Corn prices staged a surprise turnaround this morning, reversing higher from fresh contract lows, after USDA shocked the trade with lower than expected estimates of 2013 crop production and ending stocks.
USDA pegged the crop at 13.925 billion bushels, just 28 million above the number found by the Farm Futures survey released earlier this week, which was the lowest in the industry. USDA juggled its assessment of harvested acreage and yields, putting the average for the crop nationwide at 158.8 bpa, down 1.6 bpa from its last estimate, though acreage went up 436,000.
But that was only the start of the adjustments. The government came in with a lower than expected reading on Dec. 1 corn inventories, suggesting feed usage in the first quarter of the marketing year was good despite the late harvest. That raised the total forecast for feeding during the marketing year by100 million bushels. USDA also increased its forecast of usage for ethanol by 50 million bushels, following strong demand. That was offset by a 50 million bushel decline in other industrial usage, leaving ending stocks at 1.631 billion. Projected carryout was slightly lower than the Farm Futures estimate of 1.654 billion, also the lowest in the industry.
Old crop prices jumped 15 cents following the report, while USDA raised its average price forecast for the crop by a nickel to $4.40.
Soybeans surged after the pit open this morning on news of more export sales, with March up more than 25 cents at one point. Gains started to fade into the report a bit, but the market stayed higher after the government left traders with mixed news on soybeans.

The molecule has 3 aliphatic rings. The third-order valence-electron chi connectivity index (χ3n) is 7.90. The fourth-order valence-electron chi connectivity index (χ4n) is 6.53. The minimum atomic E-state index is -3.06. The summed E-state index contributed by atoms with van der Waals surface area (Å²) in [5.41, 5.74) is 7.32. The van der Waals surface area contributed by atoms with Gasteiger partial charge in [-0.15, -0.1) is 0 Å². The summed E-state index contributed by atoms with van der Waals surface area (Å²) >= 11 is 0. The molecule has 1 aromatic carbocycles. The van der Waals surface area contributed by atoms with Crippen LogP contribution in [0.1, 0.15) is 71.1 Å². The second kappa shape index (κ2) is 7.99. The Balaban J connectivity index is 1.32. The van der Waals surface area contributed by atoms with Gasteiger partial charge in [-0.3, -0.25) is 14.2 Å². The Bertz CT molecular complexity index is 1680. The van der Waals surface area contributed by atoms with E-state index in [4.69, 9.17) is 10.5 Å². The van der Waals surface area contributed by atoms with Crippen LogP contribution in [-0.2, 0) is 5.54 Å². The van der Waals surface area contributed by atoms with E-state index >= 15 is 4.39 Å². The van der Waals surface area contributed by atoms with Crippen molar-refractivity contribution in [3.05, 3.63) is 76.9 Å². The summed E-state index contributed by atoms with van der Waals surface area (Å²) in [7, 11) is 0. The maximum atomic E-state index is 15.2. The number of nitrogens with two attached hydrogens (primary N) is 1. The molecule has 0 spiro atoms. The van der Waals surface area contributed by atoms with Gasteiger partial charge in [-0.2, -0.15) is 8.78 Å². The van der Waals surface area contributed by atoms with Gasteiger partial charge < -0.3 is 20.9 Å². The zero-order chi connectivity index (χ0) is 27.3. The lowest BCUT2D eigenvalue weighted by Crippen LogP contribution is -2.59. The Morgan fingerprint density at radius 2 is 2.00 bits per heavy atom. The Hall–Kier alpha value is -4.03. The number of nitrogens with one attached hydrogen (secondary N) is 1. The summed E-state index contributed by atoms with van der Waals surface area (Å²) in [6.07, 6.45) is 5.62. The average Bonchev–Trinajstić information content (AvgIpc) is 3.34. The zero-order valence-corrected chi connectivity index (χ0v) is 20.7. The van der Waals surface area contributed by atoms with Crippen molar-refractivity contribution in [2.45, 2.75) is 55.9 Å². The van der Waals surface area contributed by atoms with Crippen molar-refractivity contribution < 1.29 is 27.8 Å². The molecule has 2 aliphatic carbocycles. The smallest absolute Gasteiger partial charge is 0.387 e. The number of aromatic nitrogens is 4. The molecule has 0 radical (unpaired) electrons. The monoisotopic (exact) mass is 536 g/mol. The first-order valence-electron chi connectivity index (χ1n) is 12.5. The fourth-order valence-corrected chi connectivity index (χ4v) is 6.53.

One the one hand, the government said the crop was bigger than expected at 3.289 billion bushels, 10 million above trade guesses and 35 million more than Farm Futures found in its survey. However, thanks to strong demand, the agency made no change to its ending stocks forecast, raising crush 10 million bushels and exports 20 million to offset the impact of the bigger crop.
USDA's Dec. 1 stocks estimate of 2.148 billion suggests strong usage before the official start of the crop year on Sept. 1 due to very tight inventories following the 2012 drought. The agency left its forecast for average cash prices unchanged at $12.50.
The government bumped up its forecast of production in Brazil but lower its estimate of soybean meal exports out of Argentina, with the size of the crop there unchanged.
Wheat prices were the big loser in today's data dump. The agency lowered its forecast of feed usage by 60 million bushels. That likely reflects lower usage in the second quarter of the wheat marketing year caused by the big inverse of wheat to corn. That reduction was only partly offset by stronger exports, which were raised by 25 million bushels, leaving ending stocks up 33 million bushels. The shift caught the trade leaning in the wrong direction, which triggered double digit losses in Chicago and Kansas City futures.
The selling came despite a lower than expected reading on winter wheat acres. USDA put seedings at 41.892 million, more than 1.5 million less than trade guesses. While planting of hard red winter wheat was higher than a year ago, farmers slashed soft red winter wheat acres by more than 1.5 million compared to 2013. A sharp increase in world stocks also weighed on prices, with USDA bumping up its total by almost 100 million bushels due to bigger crops in China and the Former Soviet Union.